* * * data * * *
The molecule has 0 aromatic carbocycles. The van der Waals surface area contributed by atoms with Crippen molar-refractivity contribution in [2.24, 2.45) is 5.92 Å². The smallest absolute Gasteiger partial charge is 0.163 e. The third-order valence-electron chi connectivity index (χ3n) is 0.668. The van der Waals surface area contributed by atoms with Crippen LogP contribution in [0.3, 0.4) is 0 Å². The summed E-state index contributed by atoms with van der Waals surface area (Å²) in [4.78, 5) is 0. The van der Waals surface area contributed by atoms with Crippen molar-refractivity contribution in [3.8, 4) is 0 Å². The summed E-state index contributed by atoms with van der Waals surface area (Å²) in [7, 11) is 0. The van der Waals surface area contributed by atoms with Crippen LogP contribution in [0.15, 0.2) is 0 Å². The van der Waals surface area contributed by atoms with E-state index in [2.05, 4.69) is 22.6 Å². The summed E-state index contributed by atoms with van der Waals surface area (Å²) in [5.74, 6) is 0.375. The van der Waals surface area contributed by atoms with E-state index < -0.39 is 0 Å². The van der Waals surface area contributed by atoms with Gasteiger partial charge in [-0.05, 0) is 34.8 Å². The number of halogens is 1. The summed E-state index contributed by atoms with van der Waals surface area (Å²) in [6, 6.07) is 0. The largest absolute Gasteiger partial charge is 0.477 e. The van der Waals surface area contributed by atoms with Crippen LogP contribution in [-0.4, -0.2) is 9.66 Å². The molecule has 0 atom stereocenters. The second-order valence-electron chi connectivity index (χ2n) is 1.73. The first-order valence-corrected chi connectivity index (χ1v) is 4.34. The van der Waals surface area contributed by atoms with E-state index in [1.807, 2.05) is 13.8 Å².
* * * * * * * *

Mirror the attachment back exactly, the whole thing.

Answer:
The molecule has 0 aromatic carbocycles. The van der Waals surface area contributed by atoms with Crippen molar-refractivity contribution in [2.24, 2.45) is 5.92 Å². The smallest absolute Gasteiger partial charge is 0.163 e. The third-order valence-electron chi connectivity index (χ3n) is 0.668. The van der Waals surface area contributed by atoms with Crippen LogP contribution in [0.3, 0.4) is 0 Å². The summed E-state index contributed by atoms with van der Waals surface area (Å²) in [4.78, 5) is 0. The van der Waals surface area contributed by atoms with Crippen molar-refractivity contribution in [3.8, 4) is 0 Å². The summed E-state index contributed by atoms with van der Waals surface area (Å²) in [7, 11) is 0. The van der Waals surface area contributed by atoms with Crippen LogP contribution in [0.15, 0.2) is 0 Å². The van der Waals surface area contributed by atoms with E-state index in [2.05, 4.69) is 22.6 Å². The summed E-state index contributed by atoms with van der Waals surface area (Å²) in [5.74, 6) is 0.375. The van der Waals surface area contributed by atoms with E-state index < -0.39 is 0 Å². The van der Waals surface area contributed by atoms with Gasteiger partial charge in [-0.05, 0) is 34.8 Å². The number of halogens is 1. The summed E-state index contributed by atoms with van der Waals surface area (Å²) in [6, 6.07) is 0. The largest absolute Gasteiger partial charge is 0.477 e. The van der Waals surface area contributed by atoms with Crippen LogP contribution in [-0.4, -0.2) is 9.66 Å². The molecule has 0 atom stereocenters. The second-order valence-electron chi connectivity index (χ2n) is 1.73. The first-order valence-corrected chi connectivity index (χ1v) is 4.34. The van der Waals surface area contributed by atoms with E-state index in [1.807, 2.05) is 13.8 Å².